Structure-based attempts to determine the function of SUD-M started with a search of the Protein Data Bank for structural homologs of SUD-M. The closest 3-dimensional structural homolog was the protein nsp3b, which is located immediately N-terminal to the SUD region in the SARS-CoV proteome and functions as an ADP-ribose-1′′-phosphatase. This finding was a surprise, because the sequence identity between the 2 domains is only 6%. Tests for binding of a variety of different ligands, based on NMR chemical-shift perturbation measurements, revealed that SUD-M recognizes single-stranded polyadenosine RNA. A possible function suggested by this observation is in viral genome replication or transcription, which may involve the recognition of polyadenylated tails of viral RNA by one or more viral proteins. SUD-M might thus be a potential target for the development of antiviral drugs that disrupt viral replication.

On the basis of phylogenetic and bioinformatics analyses, nsp3 was initially predicted to consist of 7 functional domains: nsp3a—nsp3g. The NMR structure determination of SUD-M was just one of many steps toward elucidating the structure of the much larger nsp3 polypeptide. The overall structural characterization of the region nsp3a—nsp3e now provides a detailed picture of the domain organization (Fig. 1), and new functions have already been identified.

As illustrated in Figure 1, using NMR spectroscopy and x-ray crystallography with polypeptide constructs of variable lengths makes it possible not only to determine the structures of the individual segmentally arranged globular domains but also to characterize the intervening linker regions. With this strategy, which was adapted from target selection in structural genomics projects, we can obtain a comprehensive view of the multidomain protein, which shows that the protein has overall a predominantly extended shape. The structural information thus obtained enabled us to immediately predict different functions of nsp3. We are following up our structural findings with biomedical and physiologic studies.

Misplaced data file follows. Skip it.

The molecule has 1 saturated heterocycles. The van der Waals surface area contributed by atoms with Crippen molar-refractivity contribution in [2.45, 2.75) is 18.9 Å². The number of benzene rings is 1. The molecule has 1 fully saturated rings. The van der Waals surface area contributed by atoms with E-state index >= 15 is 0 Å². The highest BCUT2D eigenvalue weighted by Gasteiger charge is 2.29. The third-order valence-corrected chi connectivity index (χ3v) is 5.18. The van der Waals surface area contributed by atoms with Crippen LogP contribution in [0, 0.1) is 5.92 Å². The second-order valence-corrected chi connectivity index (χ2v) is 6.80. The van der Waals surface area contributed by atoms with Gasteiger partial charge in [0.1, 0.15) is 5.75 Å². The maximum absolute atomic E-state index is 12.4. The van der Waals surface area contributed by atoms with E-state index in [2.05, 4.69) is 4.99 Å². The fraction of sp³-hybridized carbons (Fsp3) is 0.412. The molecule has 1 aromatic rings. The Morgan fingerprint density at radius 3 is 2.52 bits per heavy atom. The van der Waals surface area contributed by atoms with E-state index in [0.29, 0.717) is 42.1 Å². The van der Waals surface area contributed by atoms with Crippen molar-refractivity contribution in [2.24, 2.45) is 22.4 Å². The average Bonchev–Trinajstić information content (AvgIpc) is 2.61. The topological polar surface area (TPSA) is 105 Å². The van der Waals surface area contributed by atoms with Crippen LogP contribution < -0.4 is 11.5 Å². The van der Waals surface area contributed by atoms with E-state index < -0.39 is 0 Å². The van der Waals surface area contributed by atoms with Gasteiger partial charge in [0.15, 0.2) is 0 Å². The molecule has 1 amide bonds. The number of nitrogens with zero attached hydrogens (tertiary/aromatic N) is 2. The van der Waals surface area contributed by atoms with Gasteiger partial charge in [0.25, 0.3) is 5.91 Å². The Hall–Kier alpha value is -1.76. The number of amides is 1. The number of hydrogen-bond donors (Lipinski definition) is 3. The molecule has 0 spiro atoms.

Publications

Almeida, M.S., Johnson, M.A., Herrmann, T., Geralt, M., Wüthrich, K. Novel
β -barrel fold in the nuclear magnetic resonance structure of the replicase nonstructural protein 1 from the severe acute respiratory syndrome coronavirus. J. Virol. 81:3151, 2007.

Chatterjee, A., Johnson, M.A., Serrano, P., Pedrini, B., Wüthrich, K. NMR assignment of the domain 513-651 from the SARS-CoV nonstructural protein nsp3. Biomol. NMR Assign. 1:191, 2007.

Horst, R., Fenton, W.A., Englander, W.S., Wüthrich, K., Horwich A.L. Folding trajectories of human dihydrofolate reductase inside the GroEL GroES chaperonin cavity and free in solution. Proc. Natl. Acad. Sci. U. S. A. 104:20788, 2007.

Johnson, M.A., Southworth, M.W., Herrmann, T., Brace, L., Perler, F.B., Wüthrich, K. NMR structure of a KlbA intein precursor from Methanococcus jannaschii. Protein Sci. 16:1316, 2007.

Johnson, M.A., Southworth, M.W., Perler, F.B., Wüthrich K. NMR assignment of a KlbA intein precursor from Methanococcus jannaschii. Biomol. NMR Assign. 1:19, 2007.

Pedrini, B., Placzek, W.J., Koculi, E., Alimenti, C., LaTerza, A., Luporini, P., Wüthrich, K. Cold-adaptation in sea-water-borne signal proteins: sequence and NMR structure of the pheromone En-6 from the Antarctic ciliate Euplotes nobilii. J. Mol. Biol. 372:277, 2007.

Placzek, W.J., Almeida, M.S., Wüthrich, K. NMR structure and functional characterization of a human cancer-related nucleoside triphosphatase. J. Mol. Biol. 367:788, 2007.

Placzek, W.J., Etezady-Esfarjani, T., Herrmann, T., Pedrini, B., Peti, W., Alimenti, C., Luporini, P., Wüthrich, K. Cold-adapted signal proteins: NMR structures of pheromones from the Antarctic ciliate Euplotes nobilii. IUBMB Life 59:578, 2007.

Serrano, P., Johnson, M.A., Almeida, M.S., Horst, R., Herrmann, T., Joseph, J.S., Neuman, B.W., Subramanian, V., Saikatendu, K.S., Buchmeier, M.J., Stevens, R.C., Kuhn, P., Wüthrich, K. Nuclear magnetic resonance structure of the N-terminal domain of nonstructural protein 3 from the severe acute respiratory syndrome coronavirus. J. Virol. 81:12049, 2007.

 

Kurt Wüthrich, Ph.D.
Cecil H. and Ida M. Green Professor of Structural Biology